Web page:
How is a canyon formed and what can we learn from these massive erosion remnants?
Due to record spring rainfall, water was diverted around the dam in Canyon Lake of Central Texas in the summer of 2002. This flood flow carved through solid bedrock resulting in a two mile-long canyon up to 20 feet deep within a three day period. Enormous boulders were tumbled like marbles and enough sediment to fill a thousand football stadiums was almost instantaneously displaced to downstream locations.
This tiny little geological event was a drop in a swimming pool compared to the type of region wide erosion happening all over our planet during Noah’s flood. Our entire planet was resurfaced by flood flows a million times more powerful and widespread than the Canyon Lake release.
A recent scientific journal study highlighted this event as, “offering useful insights into ancient megafloods, both on Earth and on Mars, and the deep canyons they left behind.” In the words of researcher Michael Lamb, “We’re trying to build models of erosion rates, so we can go to places like Mars and make quantitative reconstructions of how much water was there, how long it lasted, and how quickly it moved.”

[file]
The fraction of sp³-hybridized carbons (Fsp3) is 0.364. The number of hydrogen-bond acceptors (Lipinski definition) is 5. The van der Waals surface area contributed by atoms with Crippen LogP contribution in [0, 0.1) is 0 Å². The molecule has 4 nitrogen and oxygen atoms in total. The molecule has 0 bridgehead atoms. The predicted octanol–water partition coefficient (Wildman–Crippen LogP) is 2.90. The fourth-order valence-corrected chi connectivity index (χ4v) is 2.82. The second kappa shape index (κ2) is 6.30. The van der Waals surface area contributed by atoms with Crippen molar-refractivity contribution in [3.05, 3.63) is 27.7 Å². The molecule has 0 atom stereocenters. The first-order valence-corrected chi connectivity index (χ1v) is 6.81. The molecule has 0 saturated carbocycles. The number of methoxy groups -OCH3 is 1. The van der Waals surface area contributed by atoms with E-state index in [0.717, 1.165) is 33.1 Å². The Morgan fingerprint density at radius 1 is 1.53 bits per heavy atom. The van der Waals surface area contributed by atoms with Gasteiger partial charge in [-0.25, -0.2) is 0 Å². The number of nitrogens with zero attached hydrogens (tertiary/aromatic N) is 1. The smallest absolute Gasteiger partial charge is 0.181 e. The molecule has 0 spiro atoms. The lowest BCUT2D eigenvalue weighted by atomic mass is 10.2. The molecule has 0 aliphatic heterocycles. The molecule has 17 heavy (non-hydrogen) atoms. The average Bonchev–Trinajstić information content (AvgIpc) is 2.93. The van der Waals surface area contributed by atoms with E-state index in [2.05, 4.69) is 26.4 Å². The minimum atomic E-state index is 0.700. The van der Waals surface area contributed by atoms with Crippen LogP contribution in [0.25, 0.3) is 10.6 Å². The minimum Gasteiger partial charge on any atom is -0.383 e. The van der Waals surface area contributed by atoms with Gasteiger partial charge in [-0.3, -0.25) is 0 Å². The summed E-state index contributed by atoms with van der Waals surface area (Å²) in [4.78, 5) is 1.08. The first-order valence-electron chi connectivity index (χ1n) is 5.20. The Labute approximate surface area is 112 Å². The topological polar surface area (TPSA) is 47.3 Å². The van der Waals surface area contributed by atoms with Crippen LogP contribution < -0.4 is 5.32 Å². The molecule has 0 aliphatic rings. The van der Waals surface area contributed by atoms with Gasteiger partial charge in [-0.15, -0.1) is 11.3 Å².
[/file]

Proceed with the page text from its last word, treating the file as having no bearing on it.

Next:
During Noah’s flood, more than enough water poured off the continents to explain the Earth’s sedimentary geological features, yet this explanation for sediment layers is largely ignored. Meanwhile, Mars’ landscape, where there is no surface water, is attributed to exactly such an enormous, planet-encompassing flood!
(Source: Inspired Evidence – Von Vett & Malone)“Learn to defend your faith at educateforlife.org“